6.4/10
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3 user 1 critic

A Gasoline Wedding (1918)

A rich man's daughter has more suitors than she's interested in, and he's going to marry her off -- even if she's doesn't know about it.

Director:

Alfred J. Goulding (as Alf Goulding)

Writer:

H.M. Walker
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Cast

Complete credited cast:
Harold Lloyd ... Harold
'Snub' Pollard ... Snub (as Harry Pollard)
Bebe Daniels ... The Girl
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Storyline

A wealthy man is hosting a garden party for all his pretty daughter's suitors, he who is hoping to choose the man that will be her betrothed. The leading candidate is Angus McCheapskate, who the girl believes is a neanderthal with a bankroll. Harold, a poor young man, is able to crash the party, he and the girl who end up falling for each other. As such, he is who she wants to marry against her father's wishes. The girl takes steps to ensure she and Harold get married, which also entails eluding her father's choice of Angus as her husband. She is able to use something that her father has arranged to work in her and Harold's favor, although their trip to the altar may be in jeopardy by his broken down jalopy. Written by Huggo

Plot Summary | Add Synopsis

Plot Keywords:

one reeler | See All (1) »

Genres:

Comedy | Short

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Details

Country:

USA

Language:

None

Release Date:

3 March 1918 (USA) See more »

Company Credits

Production Co:

Rolin Films See more »
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Technical Specs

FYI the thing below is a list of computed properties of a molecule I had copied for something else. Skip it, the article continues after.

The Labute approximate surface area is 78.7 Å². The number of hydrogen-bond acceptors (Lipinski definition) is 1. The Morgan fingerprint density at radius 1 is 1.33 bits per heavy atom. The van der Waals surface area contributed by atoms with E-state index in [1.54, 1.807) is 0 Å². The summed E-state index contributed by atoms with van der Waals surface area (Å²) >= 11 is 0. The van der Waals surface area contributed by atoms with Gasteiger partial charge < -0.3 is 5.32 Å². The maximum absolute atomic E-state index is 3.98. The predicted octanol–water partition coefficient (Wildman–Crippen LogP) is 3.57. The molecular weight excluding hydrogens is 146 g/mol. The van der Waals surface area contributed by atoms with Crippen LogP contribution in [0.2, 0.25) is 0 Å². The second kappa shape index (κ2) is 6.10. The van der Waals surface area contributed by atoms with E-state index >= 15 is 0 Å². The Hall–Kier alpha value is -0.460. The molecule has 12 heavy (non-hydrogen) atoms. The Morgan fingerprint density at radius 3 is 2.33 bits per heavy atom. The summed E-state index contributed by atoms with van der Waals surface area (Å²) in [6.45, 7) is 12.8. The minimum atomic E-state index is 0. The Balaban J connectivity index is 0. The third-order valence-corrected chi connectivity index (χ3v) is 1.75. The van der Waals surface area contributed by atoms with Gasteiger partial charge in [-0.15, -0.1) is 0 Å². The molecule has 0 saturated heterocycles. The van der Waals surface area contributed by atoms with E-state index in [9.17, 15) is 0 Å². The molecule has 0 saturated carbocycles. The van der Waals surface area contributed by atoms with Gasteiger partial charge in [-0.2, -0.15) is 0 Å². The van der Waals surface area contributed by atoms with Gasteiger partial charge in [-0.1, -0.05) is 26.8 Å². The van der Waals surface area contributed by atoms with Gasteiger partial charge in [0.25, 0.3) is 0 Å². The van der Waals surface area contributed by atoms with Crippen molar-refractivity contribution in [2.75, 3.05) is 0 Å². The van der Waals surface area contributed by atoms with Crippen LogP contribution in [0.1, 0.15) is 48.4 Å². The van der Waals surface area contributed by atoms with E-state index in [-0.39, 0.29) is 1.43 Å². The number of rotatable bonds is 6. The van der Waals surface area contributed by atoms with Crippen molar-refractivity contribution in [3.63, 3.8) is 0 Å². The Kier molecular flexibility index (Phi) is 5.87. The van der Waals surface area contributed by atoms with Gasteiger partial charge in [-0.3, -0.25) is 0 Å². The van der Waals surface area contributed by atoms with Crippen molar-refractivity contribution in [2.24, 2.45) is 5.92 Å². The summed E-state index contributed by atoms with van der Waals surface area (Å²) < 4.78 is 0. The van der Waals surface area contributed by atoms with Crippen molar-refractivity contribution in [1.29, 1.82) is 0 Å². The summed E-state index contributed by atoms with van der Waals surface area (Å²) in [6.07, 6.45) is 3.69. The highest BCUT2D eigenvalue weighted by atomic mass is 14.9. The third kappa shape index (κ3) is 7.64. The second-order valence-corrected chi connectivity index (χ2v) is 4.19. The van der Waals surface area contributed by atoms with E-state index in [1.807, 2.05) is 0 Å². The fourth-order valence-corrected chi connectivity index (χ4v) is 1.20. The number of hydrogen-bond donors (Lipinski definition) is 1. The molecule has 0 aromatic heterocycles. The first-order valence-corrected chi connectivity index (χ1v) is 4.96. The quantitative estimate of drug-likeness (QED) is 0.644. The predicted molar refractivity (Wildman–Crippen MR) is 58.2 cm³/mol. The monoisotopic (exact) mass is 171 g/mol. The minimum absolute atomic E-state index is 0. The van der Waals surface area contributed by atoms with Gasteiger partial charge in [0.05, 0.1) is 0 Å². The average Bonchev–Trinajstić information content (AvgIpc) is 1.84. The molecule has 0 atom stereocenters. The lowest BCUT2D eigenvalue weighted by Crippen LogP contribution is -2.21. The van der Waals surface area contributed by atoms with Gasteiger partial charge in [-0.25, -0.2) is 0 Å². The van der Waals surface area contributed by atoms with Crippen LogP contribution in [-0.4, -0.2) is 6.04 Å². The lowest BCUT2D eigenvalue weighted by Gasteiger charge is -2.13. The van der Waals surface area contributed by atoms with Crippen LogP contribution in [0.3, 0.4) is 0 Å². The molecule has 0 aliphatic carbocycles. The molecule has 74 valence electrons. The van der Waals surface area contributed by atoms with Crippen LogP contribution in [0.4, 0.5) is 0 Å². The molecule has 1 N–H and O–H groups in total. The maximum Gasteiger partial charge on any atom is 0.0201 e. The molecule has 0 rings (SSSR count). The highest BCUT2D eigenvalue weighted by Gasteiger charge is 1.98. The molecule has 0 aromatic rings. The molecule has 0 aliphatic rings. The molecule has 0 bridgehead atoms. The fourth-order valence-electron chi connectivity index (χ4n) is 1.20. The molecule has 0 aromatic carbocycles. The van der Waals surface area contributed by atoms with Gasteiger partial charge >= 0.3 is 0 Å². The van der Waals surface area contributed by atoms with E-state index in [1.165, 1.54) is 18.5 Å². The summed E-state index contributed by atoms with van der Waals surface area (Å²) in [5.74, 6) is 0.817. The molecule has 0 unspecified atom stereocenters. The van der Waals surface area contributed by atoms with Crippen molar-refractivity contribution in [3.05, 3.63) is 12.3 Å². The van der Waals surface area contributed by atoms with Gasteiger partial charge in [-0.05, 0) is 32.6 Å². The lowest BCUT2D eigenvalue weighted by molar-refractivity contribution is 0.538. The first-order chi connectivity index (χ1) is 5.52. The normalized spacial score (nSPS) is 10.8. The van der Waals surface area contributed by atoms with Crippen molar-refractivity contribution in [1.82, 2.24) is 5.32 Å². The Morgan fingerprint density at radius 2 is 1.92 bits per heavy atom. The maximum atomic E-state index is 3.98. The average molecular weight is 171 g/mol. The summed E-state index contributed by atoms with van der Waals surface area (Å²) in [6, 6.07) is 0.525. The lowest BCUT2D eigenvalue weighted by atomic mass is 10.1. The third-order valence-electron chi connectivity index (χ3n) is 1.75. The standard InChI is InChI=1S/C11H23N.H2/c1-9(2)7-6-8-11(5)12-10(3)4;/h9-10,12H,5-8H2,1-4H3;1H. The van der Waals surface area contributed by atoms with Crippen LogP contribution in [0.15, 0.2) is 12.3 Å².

Runtime:

Sound Mix:

Silent

Aspect Ratio:

1.33 : 1
See full technical specs »
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Did You Know?

Trivia

At the time of this film, many states and localities had their own film censorship boards. In Chicago, for example, they cut close-ups of a coin. See more »

Goofs

The opening title card misspells "suitor" as "suiter". See more »

Quotes

The Girl: My father's trying to marry me off to a neanderthal with a bankroll. Let's vamoose!
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User Reviews

 
A Boy and His Car
23 May 2013 | by bobliptonSee all my reviews

Rich papa is trying to marry off daughter Bebe and who should show up among the usual wealth seekers but Harold Lloyd in morning clothes?

As with many of the early "glasses" shorts, the jokes are hard-knock slapstick; Harold bests his competition by whacking them on the head with a croquet mallet. Nonetheless, this one is a bit more interesting than most because we see signs of the coming gags -- Harold's old car is a source of pride for him, leading to a longstanding tradition at the Roach studios of some great auto gags.

Lloyd's style would not really take off for another couple of years, until he was working in two-reelers and venturing into three-reelers. One-reel comedies like this did not permit enough character exposition to foster Lloyd's eccentric but believable style of comedy. Still, on its own terms, it is a successful farce.


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